Few people would argue with the assessment that chief information officers (CIOs) and chief information security officers (CISOs) have a lot to worry about – nowadays more than ever.
Specifically, the rise of bring-your-own device, cloud computing and mobility trends, the ever-increasing threat of cybercrime in the form of hackers and malware, and the need to safely collect, store and process big data are all significant concerns for these types of executives.
Although staff carelessness might not immediately come to mind as being on par with the caliber of the threats outlined above, 60 percent of IT professionals who took part in a recent survey by service provider SecureData see this as the biggest security concern for their firms, ahead of data theft (13 percent), external malware (10 percent) and technology failure (7 percent). Somewhat surprisingly, none of the 110 participants cited cloud computing as an issue, which may suggest that executives’ worries related to the safety of information stored in the cloud have been quelled by efforts to address C-level misconceptions about the solutions and safeguard the technology itself in recent months.
In terms of the types of employees seen as being particularly high-risk, members of operations teams were at the top of the list, with 40 percent of survey respondents pointing to them as a problem. Finance staff were the second most-commonly cited workers who posed a potential threat to corporate security.
How can IT executives go about mitigating employee risk?
“There’s a huge opportunity here for organizations to tighten security simply by better educating their staff,” said Etienne Greeff, CEO of SecureData, in a statement. “Don’t leap to technical answers and complex solutions. This is not about budget-busting new technologies, but going back to basics.”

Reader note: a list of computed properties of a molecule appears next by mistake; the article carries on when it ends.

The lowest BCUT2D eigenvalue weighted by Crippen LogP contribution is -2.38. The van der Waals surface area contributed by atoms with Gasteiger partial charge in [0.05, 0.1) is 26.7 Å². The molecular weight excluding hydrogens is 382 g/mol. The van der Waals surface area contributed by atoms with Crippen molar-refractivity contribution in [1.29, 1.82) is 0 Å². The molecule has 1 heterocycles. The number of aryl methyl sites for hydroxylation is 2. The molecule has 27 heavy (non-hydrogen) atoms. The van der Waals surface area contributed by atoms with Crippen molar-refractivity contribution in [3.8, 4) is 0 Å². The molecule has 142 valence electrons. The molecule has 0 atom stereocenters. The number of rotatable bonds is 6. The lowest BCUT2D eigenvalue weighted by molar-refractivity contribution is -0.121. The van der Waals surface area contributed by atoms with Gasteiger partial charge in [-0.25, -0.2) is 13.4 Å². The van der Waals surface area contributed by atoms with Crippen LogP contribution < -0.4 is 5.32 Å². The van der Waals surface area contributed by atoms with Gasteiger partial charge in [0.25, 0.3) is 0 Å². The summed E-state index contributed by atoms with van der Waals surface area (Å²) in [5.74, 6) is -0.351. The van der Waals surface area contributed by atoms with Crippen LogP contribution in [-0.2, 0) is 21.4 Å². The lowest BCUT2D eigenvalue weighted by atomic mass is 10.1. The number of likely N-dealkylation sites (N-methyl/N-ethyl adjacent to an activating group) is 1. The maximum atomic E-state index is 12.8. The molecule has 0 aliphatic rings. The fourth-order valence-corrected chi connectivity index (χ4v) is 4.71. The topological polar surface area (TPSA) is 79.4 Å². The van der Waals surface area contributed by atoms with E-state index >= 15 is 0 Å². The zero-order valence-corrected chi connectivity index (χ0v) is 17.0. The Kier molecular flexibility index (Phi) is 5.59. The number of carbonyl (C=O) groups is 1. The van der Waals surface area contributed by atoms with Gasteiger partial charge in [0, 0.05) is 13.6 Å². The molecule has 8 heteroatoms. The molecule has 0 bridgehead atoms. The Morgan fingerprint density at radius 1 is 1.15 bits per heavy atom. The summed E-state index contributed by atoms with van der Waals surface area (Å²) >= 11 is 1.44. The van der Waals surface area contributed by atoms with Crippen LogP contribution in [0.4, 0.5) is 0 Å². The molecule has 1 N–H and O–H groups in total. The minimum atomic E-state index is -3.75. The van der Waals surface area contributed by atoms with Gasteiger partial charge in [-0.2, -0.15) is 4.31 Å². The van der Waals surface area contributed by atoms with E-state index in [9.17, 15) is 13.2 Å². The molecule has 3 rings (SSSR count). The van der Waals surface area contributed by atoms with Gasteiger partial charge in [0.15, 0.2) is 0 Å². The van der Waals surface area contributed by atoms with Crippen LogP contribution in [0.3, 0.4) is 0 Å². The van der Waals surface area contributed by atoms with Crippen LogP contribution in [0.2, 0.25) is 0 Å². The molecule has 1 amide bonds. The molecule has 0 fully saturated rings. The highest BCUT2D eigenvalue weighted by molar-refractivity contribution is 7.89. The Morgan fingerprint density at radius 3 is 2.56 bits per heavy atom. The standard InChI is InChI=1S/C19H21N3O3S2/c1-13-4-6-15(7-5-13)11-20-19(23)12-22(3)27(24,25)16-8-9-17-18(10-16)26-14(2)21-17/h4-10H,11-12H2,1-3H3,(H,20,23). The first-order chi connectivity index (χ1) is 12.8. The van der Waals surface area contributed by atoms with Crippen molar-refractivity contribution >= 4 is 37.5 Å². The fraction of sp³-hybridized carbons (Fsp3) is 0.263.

Speaking to SC Magazine, Greeff elaborated on this idea of simplicity.
“Their focus should be on producing a simple and straightforward security policy that’s easy for employees across the organization to understand,” Greeff said, speaking of security professionals such as CIOs and CISOs. “Once a policy is in place, it is then the responsibility of the C-level to ensure this security message is hammered home internally.”
A total of 40 percent of respondents to the SecureData survey agreed with Greeff, identifying employee education as being the most important step when it came to improving security.
Establishing secure processes goes beyond policy implementation
Ultimately, it isn’t enough to simply launch a policy and expect employees to follow it. Unless members of staff see a compelling reason to go along with new protocols, they will likely be tempted to eschew the rules in favor of what’s familiar – and this is especially likely when the processes being introduced seem more time-consuming or laborious than those currently in place. This is where education comes into play.
“It’s having policy, making people aware of the policy, how to take care of data and being clear that there can be sanctions for being casual about policy – but also don’t leave it all to the employees, put technology in place to help them,” independent security expert Bob Tarzey, director of research firm Quocirca, told SC Magazine.
People learn by example, so it’s vital that senior management plays an active role in establishing and enforcing security guidelines and paradigms. Employees should emerge from education sessions with a clear understanding of what’s at stake if they fail to use the appropriate precautions when handling company data. This could mean anything from avoiding public Wi-Fi networks when checking corporate email on their phones to always making sure they encrypt sensitive information, but what’s most important is that they walk away with an understanding that they have a responsibility to engage in secure behavior.
“This leadership must come from the top, with the C-level stepping up to tackle the security knowledge gap in their organizations,” Greeff said.
It’s understandable that CIOs and CISOs might become so focused on safeguarding their firms against external threats that they forget about making sure their own employees are up to speed, but this approach could prove costly and should be adjusted forthwith.
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